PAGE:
Pseudomyxoma peritonei is a rare form of cancer which usually relates to intra-abdominal tumours that, when burst, release jelly-like mucus into the abdominal cavity. These cancers have previously been treated by serial operations to remove the jelly, often resulting in scarring or adhesions in the abdomen. The patient loses pieces of bowel tissue with each operation, and eventually dies from either tumour regrowth or bowel obstruction.

A patient at Knox Private Hospital was diagnosed with this disease and surgeon Mr Adam Skidmore implemented the world’s current best practice, using a multidisciplinary approach to treat this patient. As well as the surgeon, the team of cancer specialists included nurses, medical consultants, and pharmacists.

First the patient’s tumour, jelly, spleen, part of his small bowel, and the surface of the liver were removed at Knox Private Hospital, then followed by intraperitoneal chemotherapy, which was formulated and prepared by HPS’ oncology pharmacists. The chemotherapy solution was heated to 41.5ºC prior to being circulated through the patient’s peritoneal cavity over 90 minutes.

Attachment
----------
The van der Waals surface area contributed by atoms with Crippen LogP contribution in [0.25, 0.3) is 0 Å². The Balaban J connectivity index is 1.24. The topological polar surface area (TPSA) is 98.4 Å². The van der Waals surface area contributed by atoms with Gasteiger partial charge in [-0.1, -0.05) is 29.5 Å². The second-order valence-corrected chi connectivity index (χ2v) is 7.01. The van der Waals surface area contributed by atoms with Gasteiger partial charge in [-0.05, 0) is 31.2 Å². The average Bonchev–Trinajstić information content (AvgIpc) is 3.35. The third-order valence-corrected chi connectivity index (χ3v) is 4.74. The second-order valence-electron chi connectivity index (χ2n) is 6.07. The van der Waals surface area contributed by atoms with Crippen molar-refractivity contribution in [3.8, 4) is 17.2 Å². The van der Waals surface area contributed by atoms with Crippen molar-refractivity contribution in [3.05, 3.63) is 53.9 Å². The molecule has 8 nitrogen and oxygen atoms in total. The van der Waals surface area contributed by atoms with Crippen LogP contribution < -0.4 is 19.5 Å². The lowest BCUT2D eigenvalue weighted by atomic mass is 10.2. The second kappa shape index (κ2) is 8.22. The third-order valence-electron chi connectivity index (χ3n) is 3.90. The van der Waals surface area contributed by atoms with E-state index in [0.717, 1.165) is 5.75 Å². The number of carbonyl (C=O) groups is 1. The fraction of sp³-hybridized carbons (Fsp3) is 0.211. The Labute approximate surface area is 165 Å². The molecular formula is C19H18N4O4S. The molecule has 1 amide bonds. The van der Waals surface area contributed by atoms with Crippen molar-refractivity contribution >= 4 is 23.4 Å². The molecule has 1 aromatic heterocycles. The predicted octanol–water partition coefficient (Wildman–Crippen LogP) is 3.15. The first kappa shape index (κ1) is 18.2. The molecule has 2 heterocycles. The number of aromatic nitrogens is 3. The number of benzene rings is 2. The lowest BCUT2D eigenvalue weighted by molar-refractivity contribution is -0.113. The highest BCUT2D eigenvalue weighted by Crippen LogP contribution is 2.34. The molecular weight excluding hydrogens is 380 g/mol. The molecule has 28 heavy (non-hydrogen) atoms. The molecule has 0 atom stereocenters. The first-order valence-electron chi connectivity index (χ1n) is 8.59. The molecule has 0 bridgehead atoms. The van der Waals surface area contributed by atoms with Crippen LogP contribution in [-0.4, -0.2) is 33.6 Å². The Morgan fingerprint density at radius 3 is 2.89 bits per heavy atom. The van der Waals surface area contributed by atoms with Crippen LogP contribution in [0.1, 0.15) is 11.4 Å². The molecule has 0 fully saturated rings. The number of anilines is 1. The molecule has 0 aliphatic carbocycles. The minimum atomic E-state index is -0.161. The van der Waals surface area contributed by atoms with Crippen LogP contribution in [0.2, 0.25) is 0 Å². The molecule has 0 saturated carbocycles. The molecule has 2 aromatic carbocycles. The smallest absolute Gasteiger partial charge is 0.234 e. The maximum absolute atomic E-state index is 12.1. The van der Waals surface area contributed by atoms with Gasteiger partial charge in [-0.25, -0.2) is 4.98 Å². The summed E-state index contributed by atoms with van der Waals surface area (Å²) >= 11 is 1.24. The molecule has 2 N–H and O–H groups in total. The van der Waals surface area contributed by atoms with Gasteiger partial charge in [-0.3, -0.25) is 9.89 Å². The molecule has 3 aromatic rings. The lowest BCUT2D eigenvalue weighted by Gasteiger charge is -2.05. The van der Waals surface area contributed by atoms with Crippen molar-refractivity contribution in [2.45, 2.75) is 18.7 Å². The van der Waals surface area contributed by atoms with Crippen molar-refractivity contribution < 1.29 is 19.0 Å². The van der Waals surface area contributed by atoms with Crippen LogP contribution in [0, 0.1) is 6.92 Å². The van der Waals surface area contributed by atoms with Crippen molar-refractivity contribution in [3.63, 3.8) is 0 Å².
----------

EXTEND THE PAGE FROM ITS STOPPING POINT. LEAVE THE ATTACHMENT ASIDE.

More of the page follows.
Post-operatively the patient was transferred to Ringwood Private Hospital for further intraperitoneal chemotherapy. The solution was warmed to 37ºC to prevent pain during administration as well as to improve efficacy.

This patient was the first in Victoria to undergo the Sugarbaker technique, named after its developer, Dr Paul Sugarbaker of the Washington Cancer Institute, and while it is not a definitive cure, Mr Skidmore reported that the procedure was a success in offering the patient a return to a normal quality of life.

References:

  1. Sugarbaker PH. New standard of care for appendiceal epithelial neoplasms and pseudomyxoma peritonei syndrome? Lancet Oncol 2006; 7(1): 69-76.